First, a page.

Award Date


Degree Type


Degree Name

Doctor of Philosophy (PhD)



First Committee Member

Richard Harp

Second Committee Member

Timothy Erwin

Third Committee Member

Donald Revell

Fourth Committee Member

Christopher Decker

Fifth Committee Member

Margaret Harp

Number of Pages



This study traces the role of conversation in the epistemology of Samuel Johnson. Exploring the transitions of epistemology and pedagogy occurring during the Renaissance, I argue that Johnson pushes against epistemologies that overly stressed the role of reading. For Johnson, knowledge growth occurs through a means of reading, writing, and conversation: one reads broadly and deeply for information, one writes to make thoughts more concise, one converses to exercise, or test, those thoughts with others who bring various perspectives. This dissertation examines these ideas in Johnson’s epistolary essays in his periodical The Rambler, showing how Johnson’s ideas of conversation are inter-linked with his notions of friendship and marriage. This chapter thus focuses on the fruitfulness of conversation – how ideas start small but through conversation expand and develop in new and interesting ways. Chapter 3 examines conversation in terms of prayer and looks at how Johnson’s Easter meditations expand prayer-conversation into the everyday occurrences of life. Observing Johnson’s Easter meditations demonstrates how his prayer-life progressively grew more intimate and conversational as he grew older and provides an illuminating understanding of how time, memory, and the subconscious are active elements in conversation. Chapter 4 transitions the discussion by focusing on the sacramentality of conversation: how specifically friendship, laughter, and food shape conversational settings. In this I also explore the role of metaphorical language and examine how both physicality and metaphorical language shape relationships, notably observed in Johnson’s transformation with the notorious John Wilkes. I complete this study with a chapter on Johnson’s associations with female members of the Bluestocking Society—notably Hester Thrale Piozzi, Frances Burney, and Hannah More. This chapter closely examines More’s poem The Bas Bleu, or Conversation, observing how it aptly reflects many of Johnson’s own ideas of conversation.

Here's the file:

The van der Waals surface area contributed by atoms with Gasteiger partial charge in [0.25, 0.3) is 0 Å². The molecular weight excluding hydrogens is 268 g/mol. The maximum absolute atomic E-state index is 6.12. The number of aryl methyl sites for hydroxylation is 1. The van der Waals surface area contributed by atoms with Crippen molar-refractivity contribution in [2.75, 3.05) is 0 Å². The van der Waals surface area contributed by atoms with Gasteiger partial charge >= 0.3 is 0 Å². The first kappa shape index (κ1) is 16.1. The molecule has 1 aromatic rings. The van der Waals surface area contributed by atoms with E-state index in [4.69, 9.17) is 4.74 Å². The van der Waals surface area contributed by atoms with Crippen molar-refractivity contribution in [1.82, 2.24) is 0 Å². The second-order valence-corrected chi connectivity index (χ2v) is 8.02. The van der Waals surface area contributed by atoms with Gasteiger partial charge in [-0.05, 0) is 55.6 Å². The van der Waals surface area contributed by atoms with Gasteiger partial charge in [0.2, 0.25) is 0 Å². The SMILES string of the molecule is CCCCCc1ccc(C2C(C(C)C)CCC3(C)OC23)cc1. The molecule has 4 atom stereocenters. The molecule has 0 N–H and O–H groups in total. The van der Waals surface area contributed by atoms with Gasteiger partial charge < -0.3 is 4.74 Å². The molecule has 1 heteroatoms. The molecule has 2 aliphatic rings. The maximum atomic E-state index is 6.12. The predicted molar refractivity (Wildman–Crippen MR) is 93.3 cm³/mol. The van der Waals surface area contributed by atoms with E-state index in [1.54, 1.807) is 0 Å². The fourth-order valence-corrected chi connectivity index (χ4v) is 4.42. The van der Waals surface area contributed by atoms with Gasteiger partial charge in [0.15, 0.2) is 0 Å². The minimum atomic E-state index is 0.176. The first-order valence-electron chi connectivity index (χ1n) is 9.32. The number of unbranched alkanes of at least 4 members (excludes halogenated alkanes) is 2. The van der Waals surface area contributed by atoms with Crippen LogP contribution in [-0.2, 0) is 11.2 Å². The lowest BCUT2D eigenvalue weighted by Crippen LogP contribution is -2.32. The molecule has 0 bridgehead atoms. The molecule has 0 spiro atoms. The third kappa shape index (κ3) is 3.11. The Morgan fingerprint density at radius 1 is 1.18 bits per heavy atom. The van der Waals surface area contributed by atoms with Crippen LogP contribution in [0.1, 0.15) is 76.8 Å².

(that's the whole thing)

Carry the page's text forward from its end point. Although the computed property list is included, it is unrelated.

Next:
Conversation; Epistemology; Hannah More; James Boswell; Prayer; Samuel Johnson


English Language and Literature

File Format


Degree Grantor

University of Nevada, Las Vegas




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